JB Cuthbert * LT Leake
(Military Cross)
LD Robertson * LT Willison
KN Cuthbertson CC Little RJ Rodgers + KB Wilson
AD Devlin AS Lloyd FC Rodgers E Windeyer
WM Dill-Macky BB Logan + JA Rolfe CM Wingrove *
LK Dircks WS Macansh
(Distinguished Conduct Medal)
AC Ronald FR Wood
AT Doig *
(Military Cross)
AR Macfarlane + KM Ronald * BR Woods
M von Drehnen AD MacKellar + HH Rose * JL Woodall
G Ducker ES Macken * FL Penfold RW Resso *
CH Edwards RV Hurst * GB Penfold RR Walton
(Military Cross)
Supplementary Board
AC Aiken HR Allen WH Bowden LJG Campbell
L Coffee DR Crawford OV Daly TJJ Dunn
AA Forsyth KVW Lacey FHWW Larbalestier CI Mitchell *
HTS Rake FB Rake CG Reading R McD Rossiter
BV Sheey W Still JI Stuart CH Toomer
HV Way CW Litchfield

 

[A big thankyou to Justin Williams and Julie Clements for their help with getting photos of the two Honour Rolls.]

The Fire-Prone Criterion Hotel

FitzmauriceSt [RW98_25](6)b

Millenet’s Criterion Hotel and Bellair’s Commercial Hotel side by side in Fitzmaurice Street, during the 1891 flood (from the Gormly Collection, RW98)

The Criterion Hotel, located next to the more substantial Commercial Hotel (later Romanos), was established in 1870 by James Markey. Markey, an Englishman, who had arrived in Wagga by the late 1850’s, was also licensee of the Prince of Wales, New Ferry and Squatters Hotels at various times.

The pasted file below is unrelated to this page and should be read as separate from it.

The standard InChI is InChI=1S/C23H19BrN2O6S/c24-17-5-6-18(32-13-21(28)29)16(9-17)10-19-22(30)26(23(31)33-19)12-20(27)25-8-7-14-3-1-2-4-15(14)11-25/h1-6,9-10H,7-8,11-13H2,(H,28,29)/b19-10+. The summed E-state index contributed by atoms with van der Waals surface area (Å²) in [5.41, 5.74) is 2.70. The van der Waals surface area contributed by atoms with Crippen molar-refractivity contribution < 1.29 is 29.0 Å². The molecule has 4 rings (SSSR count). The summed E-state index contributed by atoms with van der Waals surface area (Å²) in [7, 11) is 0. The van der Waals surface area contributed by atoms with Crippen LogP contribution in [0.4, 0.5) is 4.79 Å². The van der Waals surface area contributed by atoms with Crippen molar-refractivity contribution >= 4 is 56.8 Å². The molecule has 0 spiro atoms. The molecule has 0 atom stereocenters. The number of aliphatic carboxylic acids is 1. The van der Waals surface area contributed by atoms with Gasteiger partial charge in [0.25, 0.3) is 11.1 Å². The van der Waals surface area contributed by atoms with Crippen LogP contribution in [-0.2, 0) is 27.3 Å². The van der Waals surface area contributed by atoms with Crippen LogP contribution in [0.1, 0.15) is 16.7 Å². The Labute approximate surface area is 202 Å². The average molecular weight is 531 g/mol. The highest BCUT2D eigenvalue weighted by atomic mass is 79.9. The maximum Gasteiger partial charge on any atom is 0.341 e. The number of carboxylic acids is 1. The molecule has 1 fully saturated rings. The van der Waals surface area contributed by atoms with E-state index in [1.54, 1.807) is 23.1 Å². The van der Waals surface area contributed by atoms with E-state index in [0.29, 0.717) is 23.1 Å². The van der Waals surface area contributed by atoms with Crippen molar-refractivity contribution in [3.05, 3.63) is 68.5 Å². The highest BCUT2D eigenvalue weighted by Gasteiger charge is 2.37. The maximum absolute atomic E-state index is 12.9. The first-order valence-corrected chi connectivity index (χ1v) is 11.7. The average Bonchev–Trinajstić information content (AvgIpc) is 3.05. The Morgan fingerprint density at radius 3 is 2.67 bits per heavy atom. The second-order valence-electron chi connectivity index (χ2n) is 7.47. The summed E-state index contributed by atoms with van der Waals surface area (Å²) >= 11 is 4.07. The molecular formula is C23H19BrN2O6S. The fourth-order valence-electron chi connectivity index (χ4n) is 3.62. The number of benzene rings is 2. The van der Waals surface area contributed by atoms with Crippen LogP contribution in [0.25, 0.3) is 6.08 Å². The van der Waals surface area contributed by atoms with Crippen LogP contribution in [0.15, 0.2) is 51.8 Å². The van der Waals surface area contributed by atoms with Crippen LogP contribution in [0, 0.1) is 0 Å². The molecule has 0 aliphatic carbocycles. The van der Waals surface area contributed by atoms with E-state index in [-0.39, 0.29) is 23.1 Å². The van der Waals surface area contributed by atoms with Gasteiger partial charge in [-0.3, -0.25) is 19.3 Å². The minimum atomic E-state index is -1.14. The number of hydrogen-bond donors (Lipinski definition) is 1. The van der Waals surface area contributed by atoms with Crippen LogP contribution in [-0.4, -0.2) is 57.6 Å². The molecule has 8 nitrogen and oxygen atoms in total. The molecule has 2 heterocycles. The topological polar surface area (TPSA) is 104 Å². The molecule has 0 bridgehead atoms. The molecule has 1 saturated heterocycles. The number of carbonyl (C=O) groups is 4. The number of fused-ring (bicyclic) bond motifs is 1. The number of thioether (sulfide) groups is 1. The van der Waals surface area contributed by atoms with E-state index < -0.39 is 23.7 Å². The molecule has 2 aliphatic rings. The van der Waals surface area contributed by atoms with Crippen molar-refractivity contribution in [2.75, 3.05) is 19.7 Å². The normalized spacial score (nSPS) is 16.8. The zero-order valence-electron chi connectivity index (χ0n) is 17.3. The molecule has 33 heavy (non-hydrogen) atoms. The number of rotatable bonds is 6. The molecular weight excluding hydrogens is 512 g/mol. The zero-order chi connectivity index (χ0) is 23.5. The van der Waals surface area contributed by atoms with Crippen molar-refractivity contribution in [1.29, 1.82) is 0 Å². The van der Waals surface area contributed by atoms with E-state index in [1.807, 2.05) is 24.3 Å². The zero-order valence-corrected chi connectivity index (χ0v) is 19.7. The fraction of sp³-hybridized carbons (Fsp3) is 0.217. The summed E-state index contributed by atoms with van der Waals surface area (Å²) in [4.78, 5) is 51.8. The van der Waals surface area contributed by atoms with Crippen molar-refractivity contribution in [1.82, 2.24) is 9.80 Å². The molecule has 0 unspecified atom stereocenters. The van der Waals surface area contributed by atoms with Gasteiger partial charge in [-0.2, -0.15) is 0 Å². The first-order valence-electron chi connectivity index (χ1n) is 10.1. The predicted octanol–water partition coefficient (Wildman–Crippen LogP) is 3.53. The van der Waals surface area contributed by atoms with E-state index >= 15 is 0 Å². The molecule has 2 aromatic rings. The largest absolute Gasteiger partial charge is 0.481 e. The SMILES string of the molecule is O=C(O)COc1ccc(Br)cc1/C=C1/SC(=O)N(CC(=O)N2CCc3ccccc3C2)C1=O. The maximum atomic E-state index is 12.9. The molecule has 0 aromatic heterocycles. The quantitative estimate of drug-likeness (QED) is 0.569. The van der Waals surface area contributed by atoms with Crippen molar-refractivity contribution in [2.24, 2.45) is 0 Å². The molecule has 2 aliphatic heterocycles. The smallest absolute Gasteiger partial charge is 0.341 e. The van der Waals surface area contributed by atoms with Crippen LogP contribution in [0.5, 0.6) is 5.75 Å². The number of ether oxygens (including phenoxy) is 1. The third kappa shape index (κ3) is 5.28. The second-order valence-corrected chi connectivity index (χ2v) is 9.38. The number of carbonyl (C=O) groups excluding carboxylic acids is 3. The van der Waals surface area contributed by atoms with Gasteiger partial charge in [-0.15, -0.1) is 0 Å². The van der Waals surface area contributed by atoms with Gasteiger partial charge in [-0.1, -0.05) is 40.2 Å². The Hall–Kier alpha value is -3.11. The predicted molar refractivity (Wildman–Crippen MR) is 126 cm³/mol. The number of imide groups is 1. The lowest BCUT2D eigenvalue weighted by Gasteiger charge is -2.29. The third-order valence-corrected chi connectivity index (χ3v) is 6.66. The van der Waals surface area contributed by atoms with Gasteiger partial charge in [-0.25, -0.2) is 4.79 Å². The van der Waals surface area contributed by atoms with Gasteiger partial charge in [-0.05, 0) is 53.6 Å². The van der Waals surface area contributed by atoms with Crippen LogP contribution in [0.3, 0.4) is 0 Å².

Markey purchased the one acre site, which included extensive stores and a commodious dwelling, for £1800 in March 1870. He converted the existing dwelling, which consisted of seven bedrooms, a large drawing room, pantry, kitchen, servant’s room, laundry, offices and underground cellar into “the equal of any hotel out of Sydney”.

A publican’s licence was obtained in May 1870. The Bar and Commercial Rooms commenced operation on June 2, but the opening of remainder of the Hotel was delayed until July 23. Remarkably, and quite unfortunately for Mr Markey, the Hotel was burned to the ground that same night.

Mr Markey recovered from this devastating loss and rebuilt the Hotel upon a much grander scale. Within 18 months of the fire, the Criterion had been transformed into one of the more elegant hotels in Wagga, boasting 36 rooms and featuring a system of plunge and shower baths.

The hotel changed hands many times over the next seven years, with the license passing from Markey to John Clark in 1872 and then transferring to John Perrin, Samuel Gorman, Michael Gorman and eventually to Harry Moxham in 1878.

In 1880, with Moxham as licensee, the Criterion was once again in the news, this time caught up in a much more destructive fire.

By 1883, the hotel was being run by Jean Henry Millenet, who had arrived in Wagga from France during the 1860’s. Millenet, who had operated a bakery during his early years in Wagga, was licensee until 1913, when he relinquished control to Peter Sullivan. He died in Wagga on December 1, 1917.